Now, with the fact that the genetic make up of an individual dictates the response has been laid down, the clinical application has become a consequent step. For example, regarding leukemic patients having down syndrome, as mentioned previously, they are highly predisposed to methotrexate toxicity & thus as a routine, these patients should be set on lower doses of methotrexate. This particular example is a little bit simple that is easily characterized by the well known phenotype of down syndrome patients. However, translating the basic knowledge of pharmacogenetics to useful clinical guidelines is a more complicated approach in terms of both characterizing the alteration in the genetic make up and the subsequent clinical decision regarding the choice of the drug, dose and the dosing schedule. For instance carrying out a SNP Genotyping for DNA sequencing and identification of SNPs is a difficult matter as SNPs are very scattered along the human genome, where it has been estimated that every 1,ooo base pair, one SNP is found. In addition, the functional characterization of this SNP on the protein level is a matter of complexity that requires well controlled studies (i.e. all other causes of response variation regarding the drug of interest are eliminated).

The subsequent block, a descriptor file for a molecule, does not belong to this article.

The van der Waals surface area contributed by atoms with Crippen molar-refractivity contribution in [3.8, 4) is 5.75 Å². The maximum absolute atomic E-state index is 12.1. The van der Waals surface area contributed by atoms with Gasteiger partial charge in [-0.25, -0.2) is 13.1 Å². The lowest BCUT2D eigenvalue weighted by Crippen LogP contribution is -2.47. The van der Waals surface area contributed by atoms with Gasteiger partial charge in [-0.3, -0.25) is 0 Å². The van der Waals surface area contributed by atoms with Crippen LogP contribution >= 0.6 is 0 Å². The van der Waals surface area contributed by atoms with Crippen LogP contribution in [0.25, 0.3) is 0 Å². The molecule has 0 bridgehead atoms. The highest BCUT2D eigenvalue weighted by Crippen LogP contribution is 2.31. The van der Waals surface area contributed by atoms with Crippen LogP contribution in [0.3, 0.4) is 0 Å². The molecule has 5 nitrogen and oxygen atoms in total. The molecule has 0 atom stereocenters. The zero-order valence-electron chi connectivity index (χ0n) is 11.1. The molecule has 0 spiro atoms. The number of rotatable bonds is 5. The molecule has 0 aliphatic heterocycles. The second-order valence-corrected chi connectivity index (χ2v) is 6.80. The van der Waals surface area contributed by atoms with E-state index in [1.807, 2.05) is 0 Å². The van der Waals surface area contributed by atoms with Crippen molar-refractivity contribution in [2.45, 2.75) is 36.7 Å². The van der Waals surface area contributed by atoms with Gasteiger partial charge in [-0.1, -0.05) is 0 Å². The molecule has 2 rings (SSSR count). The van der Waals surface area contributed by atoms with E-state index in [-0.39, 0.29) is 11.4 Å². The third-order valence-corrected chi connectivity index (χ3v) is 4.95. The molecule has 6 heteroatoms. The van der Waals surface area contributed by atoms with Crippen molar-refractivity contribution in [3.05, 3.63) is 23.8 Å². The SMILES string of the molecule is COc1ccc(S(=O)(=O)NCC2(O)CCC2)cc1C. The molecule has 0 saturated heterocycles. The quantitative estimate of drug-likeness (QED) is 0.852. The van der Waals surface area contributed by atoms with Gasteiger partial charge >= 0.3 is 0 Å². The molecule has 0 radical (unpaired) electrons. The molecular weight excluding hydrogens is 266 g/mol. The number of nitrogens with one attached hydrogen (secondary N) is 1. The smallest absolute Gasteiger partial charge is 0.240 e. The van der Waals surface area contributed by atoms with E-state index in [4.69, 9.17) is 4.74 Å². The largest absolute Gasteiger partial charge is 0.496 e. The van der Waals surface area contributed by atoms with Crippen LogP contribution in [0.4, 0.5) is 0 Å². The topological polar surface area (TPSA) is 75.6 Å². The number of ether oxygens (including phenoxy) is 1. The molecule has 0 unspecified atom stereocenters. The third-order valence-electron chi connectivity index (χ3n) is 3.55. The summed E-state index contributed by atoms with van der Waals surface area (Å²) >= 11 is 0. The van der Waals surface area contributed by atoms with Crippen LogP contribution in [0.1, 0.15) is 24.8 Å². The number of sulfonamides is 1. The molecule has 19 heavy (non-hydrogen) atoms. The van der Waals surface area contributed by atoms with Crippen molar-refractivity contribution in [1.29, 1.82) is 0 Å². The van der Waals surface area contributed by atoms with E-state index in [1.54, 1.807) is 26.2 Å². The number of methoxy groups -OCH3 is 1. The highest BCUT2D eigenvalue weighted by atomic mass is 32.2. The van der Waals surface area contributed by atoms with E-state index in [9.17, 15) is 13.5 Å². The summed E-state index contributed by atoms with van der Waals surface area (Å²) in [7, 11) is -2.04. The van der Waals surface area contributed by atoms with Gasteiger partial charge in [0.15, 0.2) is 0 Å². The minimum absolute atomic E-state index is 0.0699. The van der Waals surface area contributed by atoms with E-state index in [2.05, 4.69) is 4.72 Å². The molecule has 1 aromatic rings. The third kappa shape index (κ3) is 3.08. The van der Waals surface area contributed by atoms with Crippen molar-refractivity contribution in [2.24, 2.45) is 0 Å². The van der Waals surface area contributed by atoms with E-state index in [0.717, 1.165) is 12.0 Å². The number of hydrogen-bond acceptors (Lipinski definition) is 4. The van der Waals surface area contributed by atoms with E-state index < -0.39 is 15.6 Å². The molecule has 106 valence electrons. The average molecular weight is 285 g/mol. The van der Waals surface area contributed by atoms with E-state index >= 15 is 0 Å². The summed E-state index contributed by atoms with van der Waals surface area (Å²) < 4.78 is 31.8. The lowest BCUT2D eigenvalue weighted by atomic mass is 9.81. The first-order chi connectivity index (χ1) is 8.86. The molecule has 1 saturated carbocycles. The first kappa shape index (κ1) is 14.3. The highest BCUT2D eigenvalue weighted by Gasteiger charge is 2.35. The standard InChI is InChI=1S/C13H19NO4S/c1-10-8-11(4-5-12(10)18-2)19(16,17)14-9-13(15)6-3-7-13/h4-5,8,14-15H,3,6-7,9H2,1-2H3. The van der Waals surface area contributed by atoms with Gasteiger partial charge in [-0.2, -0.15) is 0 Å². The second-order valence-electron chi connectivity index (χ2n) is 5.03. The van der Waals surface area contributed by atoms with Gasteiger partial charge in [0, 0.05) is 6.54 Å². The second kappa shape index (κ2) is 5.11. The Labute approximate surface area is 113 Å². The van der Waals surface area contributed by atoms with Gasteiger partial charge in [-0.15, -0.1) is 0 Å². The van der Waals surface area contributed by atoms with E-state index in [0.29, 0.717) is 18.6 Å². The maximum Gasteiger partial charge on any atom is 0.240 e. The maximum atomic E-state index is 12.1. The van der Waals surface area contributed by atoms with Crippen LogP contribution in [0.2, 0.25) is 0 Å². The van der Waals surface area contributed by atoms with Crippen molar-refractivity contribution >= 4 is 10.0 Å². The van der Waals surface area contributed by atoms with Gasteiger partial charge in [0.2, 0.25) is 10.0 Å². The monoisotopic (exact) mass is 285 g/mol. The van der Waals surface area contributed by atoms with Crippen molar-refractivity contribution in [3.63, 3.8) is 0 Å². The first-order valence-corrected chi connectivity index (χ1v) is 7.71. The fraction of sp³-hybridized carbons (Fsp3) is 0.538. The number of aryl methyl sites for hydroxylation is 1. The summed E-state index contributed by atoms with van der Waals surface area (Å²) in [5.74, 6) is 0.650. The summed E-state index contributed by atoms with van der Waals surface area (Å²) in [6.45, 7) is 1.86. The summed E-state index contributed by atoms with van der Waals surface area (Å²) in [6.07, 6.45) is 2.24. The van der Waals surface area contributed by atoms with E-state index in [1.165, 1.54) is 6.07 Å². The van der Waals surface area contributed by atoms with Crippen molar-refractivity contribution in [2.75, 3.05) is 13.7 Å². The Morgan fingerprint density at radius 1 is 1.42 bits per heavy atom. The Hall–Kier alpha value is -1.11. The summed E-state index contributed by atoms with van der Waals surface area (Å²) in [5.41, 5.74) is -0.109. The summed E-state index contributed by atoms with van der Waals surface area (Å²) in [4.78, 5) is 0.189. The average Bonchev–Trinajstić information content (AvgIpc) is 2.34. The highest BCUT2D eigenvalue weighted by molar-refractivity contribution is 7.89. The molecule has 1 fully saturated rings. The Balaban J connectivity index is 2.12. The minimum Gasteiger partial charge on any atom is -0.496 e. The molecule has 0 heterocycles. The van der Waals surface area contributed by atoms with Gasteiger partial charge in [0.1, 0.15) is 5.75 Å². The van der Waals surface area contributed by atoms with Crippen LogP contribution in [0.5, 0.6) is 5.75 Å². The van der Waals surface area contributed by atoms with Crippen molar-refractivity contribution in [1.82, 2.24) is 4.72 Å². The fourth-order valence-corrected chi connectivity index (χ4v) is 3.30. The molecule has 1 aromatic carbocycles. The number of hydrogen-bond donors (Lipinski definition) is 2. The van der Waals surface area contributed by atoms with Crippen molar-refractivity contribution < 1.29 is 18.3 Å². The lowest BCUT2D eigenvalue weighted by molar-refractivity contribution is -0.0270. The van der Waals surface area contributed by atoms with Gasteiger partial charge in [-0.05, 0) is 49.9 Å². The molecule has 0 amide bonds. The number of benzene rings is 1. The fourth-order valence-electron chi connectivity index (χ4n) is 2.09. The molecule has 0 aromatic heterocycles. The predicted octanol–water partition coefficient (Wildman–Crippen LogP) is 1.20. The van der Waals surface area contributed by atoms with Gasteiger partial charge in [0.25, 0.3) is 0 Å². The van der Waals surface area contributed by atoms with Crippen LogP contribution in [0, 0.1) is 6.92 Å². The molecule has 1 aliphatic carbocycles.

Inspite of the complexity of the investigations for clinical application, it is a productive promising approach that does have three positive impacts on the clinical application where upon the tailoring of the treatment protocol according to each patient genetic make up (individualized therapy), this will increase the efficiency of the medications, decrease side effects, adverse drug reactions, morbidities Image credit:& mortalities and thus reduce the finances of the clincal mangement of adverse drug reactions as well as toxicities that may be result from incompatibility of the drug with the genetic make up of the patient.
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, Clinical application
, functional characterization
, Reduced Folate Carrier
, response variation
, suxamethonium chloride